BOISE — Former Interior Secretary Cecil D. Andrus, who engineered the conservation of millions of acres of Alaska land during the Carter administration, has died. He was 85.
Andrus died late Thursday, the Andrus Center for Public Policy said. His daughter, Tracy Andrus, said he died of complications from lung cancer.
A onetime lumberjack, Andrus resigned midway through his second term as Idaho governor in 1977 to become President Jimmy Carter’s secretary of the Interior Department and served until Carter’s term ended in 1981. He then was elected governor two more times, becoming the first four-term governor in Idaho history. He was also the last Democrat to hold the office in red-state Idaho.
Andrus was a committed conservationist. When he was running for governor in 1970 he campaigned hard against a proposed molybdenum mine on Castle Peak in the White Clouds. Some observers credited his position on this for his defeating GOP incumbent Don Samuelson.
And that controversy would have other wide-ranging consequences. It led to the creation of the Sawtooth National Recreation Area. The Idaho Conservation League was founded a few years later, and that was one of the issues its founders were involved in. Forty-five years later, 296,000 acres in the Boulder-White Clouds received protection as a federal wilderness area.
“Gov. Andrus will rightly be remembered as a legend in the conservation field,” said U.S. Rep. Mike Simpson, R-Idaho, who spent years pushing to get wilderness protection for the Boulder-White Clouds, finally getting the bill through in 2015. “It was fitting that he cut his political teeth protecting Castle Peak as I think they both have a lot in common. They are giants in Idaho and icons to those who believe conservation is a necessity and not a luxury.”
Craig Gehrke, Idaho Director of The Wilderness Society, agreed with the “giant” label.
“Not only did he save Castle Peak and the White Clouds but he personally went to bat for spectacular Chamberlain Basin in the proposed River of No Return Wilderness when Boise Cascade was pushing hard to exclude it and log it,” Gehrke said. “I can’t imagine what Idaho would be like had we not benefited from his vision and determination to hand spectacular wild places down to future generations. We have lost a great champion of conservation today.”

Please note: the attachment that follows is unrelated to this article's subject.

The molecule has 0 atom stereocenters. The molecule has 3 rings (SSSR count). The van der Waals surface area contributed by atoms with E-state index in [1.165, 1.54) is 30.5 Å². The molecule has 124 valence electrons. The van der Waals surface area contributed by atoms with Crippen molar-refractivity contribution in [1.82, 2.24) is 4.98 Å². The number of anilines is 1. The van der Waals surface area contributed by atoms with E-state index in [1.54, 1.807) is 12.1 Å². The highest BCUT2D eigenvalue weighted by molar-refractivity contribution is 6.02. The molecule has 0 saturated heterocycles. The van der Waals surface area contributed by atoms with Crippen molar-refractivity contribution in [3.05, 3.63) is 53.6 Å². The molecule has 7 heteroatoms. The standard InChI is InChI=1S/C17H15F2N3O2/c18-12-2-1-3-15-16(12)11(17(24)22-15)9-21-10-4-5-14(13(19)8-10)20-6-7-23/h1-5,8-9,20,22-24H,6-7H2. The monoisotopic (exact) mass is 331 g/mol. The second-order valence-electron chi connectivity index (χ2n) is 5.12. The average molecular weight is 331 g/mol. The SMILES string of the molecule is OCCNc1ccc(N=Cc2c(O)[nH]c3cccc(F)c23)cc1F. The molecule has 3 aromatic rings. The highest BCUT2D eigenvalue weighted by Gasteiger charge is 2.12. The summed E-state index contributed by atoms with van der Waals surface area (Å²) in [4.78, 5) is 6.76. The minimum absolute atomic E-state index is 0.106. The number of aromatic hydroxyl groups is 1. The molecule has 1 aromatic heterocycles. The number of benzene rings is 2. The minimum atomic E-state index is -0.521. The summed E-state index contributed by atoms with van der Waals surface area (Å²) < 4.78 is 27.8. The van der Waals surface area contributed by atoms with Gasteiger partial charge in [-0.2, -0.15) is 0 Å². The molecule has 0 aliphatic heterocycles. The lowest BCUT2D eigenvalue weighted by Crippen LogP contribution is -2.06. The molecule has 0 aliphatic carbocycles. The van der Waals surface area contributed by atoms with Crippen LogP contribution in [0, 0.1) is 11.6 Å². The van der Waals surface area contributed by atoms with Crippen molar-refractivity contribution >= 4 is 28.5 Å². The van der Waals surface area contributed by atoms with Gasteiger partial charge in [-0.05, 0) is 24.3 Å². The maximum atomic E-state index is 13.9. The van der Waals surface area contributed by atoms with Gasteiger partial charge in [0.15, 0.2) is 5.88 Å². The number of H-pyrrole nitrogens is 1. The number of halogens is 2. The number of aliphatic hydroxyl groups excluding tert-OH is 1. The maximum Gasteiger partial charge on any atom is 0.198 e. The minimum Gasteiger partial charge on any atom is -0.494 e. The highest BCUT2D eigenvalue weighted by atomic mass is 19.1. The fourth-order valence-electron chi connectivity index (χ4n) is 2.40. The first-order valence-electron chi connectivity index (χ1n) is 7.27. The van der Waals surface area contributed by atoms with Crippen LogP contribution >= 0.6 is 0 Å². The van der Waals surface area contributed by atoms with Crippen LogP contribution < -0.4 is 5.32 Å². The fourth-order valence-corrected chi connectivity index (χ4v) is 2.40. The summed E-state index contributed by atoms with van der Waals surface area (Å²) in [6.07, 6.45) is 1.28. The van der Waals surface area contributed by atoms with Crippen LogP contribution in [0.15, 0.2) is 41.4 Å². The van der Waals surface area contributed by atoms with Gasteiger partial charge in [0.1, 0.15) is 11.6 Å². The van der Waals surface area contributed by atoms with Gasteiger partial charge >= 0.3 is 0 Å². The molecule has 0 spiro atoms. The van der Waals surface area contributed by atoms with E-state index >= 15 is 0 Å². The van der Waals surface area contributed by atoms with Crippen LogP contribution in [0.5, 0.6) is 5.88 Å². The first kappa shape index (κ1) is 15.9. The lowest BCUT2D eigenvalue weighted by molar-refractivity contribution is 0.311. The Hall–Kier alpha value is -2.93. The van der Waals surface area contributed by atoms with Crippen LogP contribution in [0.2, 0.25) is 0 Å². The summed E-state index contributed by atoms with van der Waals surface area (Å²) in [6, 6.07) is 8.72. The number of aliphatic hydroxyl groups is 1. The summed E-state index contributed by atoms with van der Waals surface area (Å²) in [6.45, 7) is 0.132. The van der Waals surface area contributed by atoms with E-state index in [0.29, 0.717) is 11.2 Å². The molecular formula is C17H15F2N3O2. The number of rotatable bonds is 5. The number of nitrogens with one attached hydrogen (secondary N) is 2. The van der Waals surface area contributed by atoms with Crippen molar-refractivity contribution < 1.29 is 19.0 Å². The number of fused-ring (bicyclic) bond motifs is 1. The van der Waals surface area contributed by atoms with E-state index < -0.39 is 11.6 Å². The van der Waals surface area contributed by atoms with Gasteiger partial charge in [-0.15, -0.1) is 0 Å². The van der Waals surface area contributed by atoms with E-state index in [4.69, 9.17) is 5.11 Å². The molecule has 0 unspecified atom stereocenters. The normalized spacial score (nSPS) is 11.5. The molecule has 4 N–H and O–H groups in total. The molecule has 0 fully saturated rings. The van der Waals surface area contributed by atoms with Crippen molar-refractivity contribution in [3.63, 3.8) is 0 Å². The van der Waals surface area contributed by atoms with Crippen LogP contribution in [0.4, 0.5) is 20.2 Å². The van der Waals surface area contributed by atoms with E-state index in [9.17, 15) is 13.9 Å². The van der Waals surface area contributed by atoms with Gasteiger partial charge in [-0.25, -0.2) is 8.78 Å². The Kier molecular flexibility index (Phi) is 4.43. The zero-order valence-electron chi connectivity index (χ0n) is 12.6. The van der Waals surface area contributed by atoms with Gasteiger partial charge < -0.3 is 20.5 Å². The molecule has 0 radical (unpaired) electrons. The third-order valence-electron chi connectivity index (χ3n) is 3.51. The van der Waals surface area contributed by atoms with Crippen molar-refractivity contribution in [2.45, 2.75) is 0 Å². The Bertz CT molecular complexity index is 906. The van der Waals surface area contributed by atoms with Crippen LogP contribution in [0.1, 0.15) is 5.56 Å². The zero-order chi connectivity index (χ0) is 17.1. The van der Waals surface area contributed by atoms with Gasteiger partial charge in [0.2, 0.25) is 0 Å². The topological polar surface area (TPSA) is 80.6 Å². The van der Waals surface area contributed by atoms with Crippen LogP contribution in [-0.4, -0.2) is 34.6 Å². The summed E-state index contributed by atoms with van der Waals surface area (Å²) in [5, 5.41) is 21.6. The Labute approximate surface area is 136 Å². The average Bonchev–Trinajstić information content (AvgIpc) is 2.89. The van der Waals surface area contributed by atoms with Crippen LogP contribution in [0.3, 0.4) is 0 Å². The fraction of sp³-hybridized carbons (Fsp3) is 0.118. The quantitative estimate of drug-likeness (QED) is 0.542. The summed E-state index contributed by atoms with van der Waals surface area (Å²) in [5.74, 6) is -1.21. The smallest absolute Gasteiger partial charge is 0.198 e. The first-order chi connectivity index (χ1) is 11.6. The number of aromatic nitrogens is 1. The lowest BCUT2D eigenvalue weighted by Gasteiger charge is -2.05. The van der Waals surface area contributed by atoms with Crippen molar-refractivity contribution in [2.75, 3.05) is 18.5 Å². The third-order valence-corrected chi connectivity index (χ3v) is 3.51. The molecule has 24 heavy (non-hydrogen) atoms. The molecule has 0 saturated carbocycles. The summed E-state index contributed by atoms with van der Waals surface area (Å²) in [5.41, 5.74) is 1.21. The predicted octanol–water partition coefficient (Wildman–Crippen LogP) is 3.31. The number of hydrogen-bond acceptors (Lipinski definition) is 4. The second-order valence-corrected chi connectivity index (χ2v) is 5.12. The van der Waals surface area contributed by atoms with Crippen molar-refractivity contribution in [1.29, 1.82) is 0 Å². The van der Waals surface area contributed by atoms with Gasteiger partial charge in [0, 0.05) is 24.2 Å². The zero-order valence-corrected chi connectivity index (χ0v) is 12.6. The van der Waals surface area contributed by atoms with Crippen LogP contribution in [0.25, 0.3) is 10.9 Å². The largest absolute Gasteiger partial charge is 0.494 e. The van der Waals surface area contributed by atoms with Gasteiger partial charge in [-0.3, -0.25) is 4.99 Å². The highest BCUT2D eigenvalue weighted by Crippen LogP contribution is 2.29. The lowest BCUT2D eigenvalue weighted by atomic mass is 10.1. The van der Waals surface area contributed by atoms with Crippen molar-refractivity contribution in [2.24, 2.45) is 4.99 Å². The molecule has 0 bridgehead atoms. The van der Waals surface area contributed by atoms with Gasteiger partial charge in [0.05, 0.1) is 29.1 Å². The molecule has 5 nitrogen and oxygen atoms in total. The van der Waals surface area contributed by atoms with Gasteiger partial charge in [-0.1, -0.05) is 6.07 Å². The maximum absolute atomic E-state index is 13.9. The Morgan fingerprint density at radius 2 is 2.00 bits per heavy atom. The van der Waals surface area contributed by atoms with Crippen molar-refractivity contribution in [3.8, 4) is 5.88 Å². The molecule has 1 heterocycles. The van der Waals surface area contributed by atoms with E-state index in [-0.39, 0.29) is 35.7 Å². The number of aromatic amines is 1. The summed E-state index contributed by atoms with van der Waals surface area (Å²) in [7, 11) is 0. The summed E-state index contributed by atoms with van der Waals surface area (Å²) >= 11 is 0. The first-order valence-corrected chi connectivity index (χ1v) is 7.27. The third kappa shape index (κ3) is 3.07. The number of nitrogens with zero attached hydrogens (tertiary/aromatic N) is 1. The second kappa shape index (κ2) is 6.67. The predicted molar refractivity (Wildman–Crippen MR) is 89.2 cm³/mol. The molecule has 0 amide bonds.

Carter declared permanent national monuments on 56 million acres in Alaska in 1978. Despite criticism from many Alaskans, Andrus ordered protection of an additional 52 million acres of public lands in the state the same year.
The threat of additional federal protections by executive fiat forced Alaskan lawmakers to compromise on the 1980 Alaska National Interest Lands Conservation Act, signed by Carter just a month before he left office. The law set aside an area the size of California as national parks, national forests and refuge areas such as the Arctic National Wildlife Refuge.
“In the Lower 48, we have to fight to save some single remnant of an area that’s already been ruined,” Andrus later said. “In Alaska, we have a chance to do it right the first time.”
Andrus’ conservation efforts earned him the praise of environmental groups but the rancor of many Alaskans who depended upon resources extracted from public lands for their livelihoods. A popular bumper sticker on Alaskan pickup trucks proclaimed, “Lock up Andrus, not Alaska.”
In a 2003 speech, Andrus criticized the much-debated proposal to allow oil drilling in the Arctic National Wildlife Refuge. “It is a place that is so fragile it takes 100 square miles for a grizzly bear to forage,” he said. “It takes 50 years for a tree to grow.”